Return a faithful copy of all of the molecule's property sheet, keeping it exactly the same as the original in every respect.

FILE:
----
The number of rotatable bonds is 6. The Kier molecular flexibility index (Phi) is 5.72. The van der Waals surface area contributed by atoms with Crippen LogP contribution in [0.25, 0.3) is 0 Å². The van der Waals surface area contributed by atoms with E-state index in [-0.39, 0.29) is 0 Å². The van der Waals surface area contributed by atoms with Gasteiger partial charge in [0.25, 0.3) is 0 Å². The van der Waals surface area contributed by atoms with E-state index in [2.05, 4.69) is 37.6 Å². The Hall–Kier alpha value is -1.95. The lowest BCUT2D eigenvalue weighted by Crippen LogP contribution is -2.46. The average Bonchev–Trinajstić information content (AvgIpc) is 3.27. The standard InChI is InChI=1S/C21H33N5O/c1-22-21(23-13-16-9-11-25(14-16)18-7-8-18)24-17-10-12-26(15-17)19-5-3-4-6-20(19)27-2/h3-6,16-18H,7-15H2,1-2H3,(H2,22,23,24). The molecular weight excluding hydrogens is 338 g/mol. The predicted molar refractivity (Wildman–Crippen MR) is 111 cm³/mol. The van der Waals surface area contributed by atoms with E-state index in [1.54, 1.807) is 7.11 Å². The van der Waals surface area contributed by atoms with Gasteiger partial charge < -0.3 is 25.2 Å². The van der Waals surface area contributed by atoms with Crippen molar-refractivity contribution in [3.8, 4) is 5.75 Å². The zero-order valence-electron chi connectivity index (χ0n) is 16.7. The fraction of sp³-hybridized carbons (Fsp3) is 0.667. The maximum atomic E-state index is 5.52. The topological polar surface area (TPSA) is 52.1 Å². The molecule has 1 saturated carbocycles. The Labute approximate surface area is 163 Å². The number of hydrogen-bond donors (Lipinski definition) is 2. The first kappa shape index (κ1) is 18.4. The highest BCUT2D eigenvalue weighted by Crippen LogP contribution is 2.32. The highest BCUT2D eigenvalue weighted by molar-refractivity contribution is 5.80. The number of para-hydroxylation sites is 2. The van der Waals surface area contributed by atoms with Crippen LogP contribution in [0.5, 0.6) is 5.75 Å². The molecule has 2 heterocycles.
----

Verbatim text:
The number of rotatable bonds is 6. The Kier molecular flexibility index (Phi) is 5.72. The van der Waals surface area contributed by atoms with Crippen LogP contribution in [0.25, 0.3) is 0 Å². The van der Waals surface area contributed by atoms with E-state index in [-0.39, 0.29) is 0 Å². The van der Waals surface area contributed by atoms with Gasteiger partial charge in [0.25, 0.3) is 0 Å². The van der Waals surface area contributed by atoms with E-state index in [2.05, 4.69) is 37.6 Å². The Hall–Kier alpha value is -1.95. The lowest BCUT2D eigenvalue weighted by Crippen LogP contribution is -2.46. The average Bonchev–Trinajstić information content (AvgIpc) is 3.27. The standard InChI is InChI=1S/C21H33N5O/c1-22-21(23-13-16-9-11-25(14-16)18-7-8-18)24-17-10-12-26(15-17)19-5-3-4-6-20(19)27-2/h3-6,16-18H,7-15H2,1-2H3,(H2,22,23,24). The molecular weight excluding hydrogens is 338 g/mol. The predicted molar refractivity (Wildman–Crippen MR) is 111 cm³/mol. The van der Waals surface area contributed by atoms with E-state index in [1.54, 1.807) is 7.11 Å². The van der Waals surface area contributed by atoms with Gasteiger partial charge < -0.3 is 25.2 Å². The van der Waals surface area contributed by atoms with Crippen molar-refractivity contribution in [3.8, 4) is 5.75 Å². The zero-order valence-electron chi connectivity index (χ0n) is 16.7. The fraction of sp³-hybridized carbons (Fsp3) is 0.667. The maximum atomic E-state index is 5.52. The topological polar surface area (TPSA) is 52.1 Å². The molecule has 1 saturated carbocycles. The Labute approximate surface area is 163 Å². The number of hydrogen-bond donors (Lipinski definition) is 2. The first kappa shape index (κ1) is 18.4. The highest BCUT2D eigenvalue weighted by Crippen LogP contribution is 2.32. The highest BCUT2D eigenvalue weighted by molar-refractivity contribution is 5.80. The number of para-hydroxylation sites is 2. The van der Waals surface area contributed by atoms with Crippen LogP contribution in [0.5, 0.6) is 5.75 Å². The molecule has 2 heterocycles.